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Why do women have longer lives than men?

Cathryn Richter (2022-04-18)

Everywhere in the world women live longer than men - but this was not always the case. The available data from rich countries shows that women didn't live longer than men in the 19th century. What is the reason women live longer than men? What is the reason is this difference growing as time passes? There isn't much evidence and we only have some answers. We know there are biological, behavioral and environmental variables which play a significant role in women who live longer than men, we do not know the extent to which each factor plays a role.

We have learned that women live longer than men, regardless of their weight. However this is not due to the fact that certain non-biological aspects have changed. The factors changing are numerous. Some are well known and relatively straightforward, like the fact that men smoke more often. Some are more complex. For example, there is evidence that in rich countries the female advantage increased in part because infectious diseases used to affect women disproportionately a century ago, so advances in medicine that reduced the long-term health burden from infectious diseases, especially for ابر التخسيس survivors, ended up raising women's longevity disproportionately.

Everywhere in the world women tend to live longer than men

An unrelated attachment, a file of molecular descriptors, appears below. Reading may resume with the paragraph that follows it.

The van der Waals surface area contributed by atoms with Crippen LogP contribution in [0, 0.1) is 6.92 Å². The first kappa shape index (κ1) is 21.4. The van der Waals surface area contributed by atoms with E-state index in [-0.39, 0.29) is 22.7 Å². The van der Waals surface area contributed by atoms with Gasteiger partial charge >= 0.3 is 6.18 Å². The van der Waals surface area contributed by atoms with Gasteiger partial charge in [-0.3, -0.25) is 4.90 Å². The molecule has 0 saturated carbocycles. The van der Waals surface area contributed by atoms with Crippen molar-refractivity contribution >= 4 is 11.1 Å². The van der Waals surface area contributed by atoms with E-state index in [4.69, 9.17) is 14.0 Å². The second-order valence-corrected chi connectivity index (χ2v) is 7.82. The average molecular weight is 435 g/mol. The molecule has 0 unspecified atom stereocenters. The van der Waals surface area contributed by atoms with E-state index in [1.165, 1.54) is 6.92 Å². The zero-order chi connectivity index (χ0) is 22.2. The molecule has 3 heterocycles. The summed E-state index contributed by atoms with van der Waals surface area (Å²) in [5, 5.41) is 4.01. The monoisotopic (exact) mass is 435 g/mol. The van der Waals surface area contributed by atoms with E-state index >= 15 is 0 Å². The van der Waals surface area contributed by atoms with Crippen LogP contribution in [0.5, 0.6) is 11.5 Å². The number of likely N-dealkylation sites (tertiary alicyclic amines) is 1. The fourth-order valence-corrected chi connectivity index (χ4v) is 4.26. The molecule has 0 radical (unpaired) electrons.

The first chart below shows life expectancy at birth for men and women. It is clear that every country is above the line of parity diagonally. This implies that a baby girl in all countries can anticipate to live longer than her younger brother.

It is interesting to note that while the female advantage is present everywhere, global differences are significant. In Russia women have an average of 10 years more than men; in Bhutan the difference is just half a year.

The advantage for women in life expectancy was less in rich countries than it is now.
Let's examine how the female longevity advantage has changed over time. The next chart compares male and female life expectancy when they were born in the US between 1790 and 2014. Two distinct points stand out.

First, there is an upward trend. as well as women in the US live much, much longer than they did 100 years ago. This is in line with historical increases in life expectancy everywhere in the world.

The gap is increasing: While the advantage of women in life expectancy was once quite small but it has risen significantly in the past.

When you click on the option "Change country from the chart, you can check that these two points are applicable to other countries with available data: Sweden, France and the UK.